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Bosch 48V mild hybrid system to be production-ready by 2017; Gen 2 prototype integrated in transmission for all-electric driving

4 September 2015

Bosch is developing a 48V entry-level hybrid system that will be production-ready by 2017. “The boost recuperation system is the hybrid for everyone,” says Dr. Rolf Bulander, member of the board of management of Robert Bosch GmbH and chairman of the Mobility Solutions business sector.

Bosch says that the low-cost system, which enables start-stop functionality and braking energy recuperation, will deliver about a 15% improvement in fuel consumption, not only in controlled tests, but also in everyday driving situations. An electric boost feature also enables more dynamic acceleration; the motor generator provides the combustion engine with an additional 150 N·m of support during acceleration.

Unlike conventional ~400-volt full hybrids, the 48V system can utilize less expensive components. Instead of using a large electric traction motor, Bosch enhanced the generator to output four times as much power.

The motor generator uses a belt to support the combustion engine with up to 10 kW. The power electronics form the link between the additional low-voltage battery and the motor generator. A DC/DC converter supplies the car’s 12-volt on-board network from the 48-volt vehicle electrical system. The newly developed lithium-ion battery is also significantly smaller.

Bosch expects some 4 million new vehicles worldwide to be equipped with this type of hybrid powertrain in 2020.

1-GS-21523
48-volt hybrid: Second generation. In this second generation, the electric motor is integrated into the transmission. The electric motor and the internal-combustion engine are separable via a coupler, which means that they can provide power to the wheels independently. This enables parking in full-electric mode. Click to enlarge.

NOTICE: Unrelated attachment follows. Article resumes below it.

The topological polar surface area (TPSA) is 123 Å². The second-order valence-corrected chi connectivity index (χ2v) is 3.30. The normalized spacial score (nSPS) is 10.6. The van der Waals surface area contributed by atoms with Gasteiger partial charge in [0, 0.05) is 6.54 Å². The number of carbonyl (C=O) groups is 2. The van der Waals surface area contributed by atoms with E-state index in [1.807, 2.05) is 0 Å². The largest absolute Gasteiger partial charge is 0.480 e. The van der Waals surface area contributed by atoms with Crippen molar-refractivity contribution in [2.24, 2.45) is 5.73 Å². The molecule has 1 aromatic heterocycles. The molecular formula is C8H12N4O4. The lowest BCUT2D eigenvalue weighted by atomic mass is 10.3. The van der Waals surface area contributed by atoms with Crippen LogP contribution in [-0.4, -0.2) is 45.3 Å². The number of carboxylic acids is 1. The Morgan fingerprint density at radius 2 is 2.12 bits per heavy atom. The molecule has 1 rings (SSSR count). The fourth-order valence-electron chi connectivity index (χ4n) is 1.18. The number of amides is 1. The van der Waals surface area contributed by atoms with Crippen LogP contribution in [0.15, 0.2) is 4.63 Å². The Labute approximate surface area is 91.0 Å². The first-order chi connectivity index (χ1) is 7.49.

Second-generation prototype. At the IAA 2015, Bosch will also be presenting a new second-generation of the entry-level hybrid that is currently still in development. In the prototype, the more powerful motor generator is integrated into the transmission and connected directly to the powertrain rather than to the combustion engine.

Both the electric motor and the internal-combustion engine are separable via a coupler, which means that they can provide power to the wheels independently. This allows the entry-level hybrid to provide all-electric driving even at low speeds—such as in stop-and-go traffic—in addition to immediate electric support for a short period of time.

The new hybrid also makes it possible to include in compact cars a function that will celebrate its debut in premium vehicles at this year’s IAA: a remote-controlled parking assistant that allows drivers to direct the parking maneuver from the curbside. The fully automatic parking assistant steers the vehicle into even the tightest parking spaces and garages safely and conveniently, without any stress or hassle.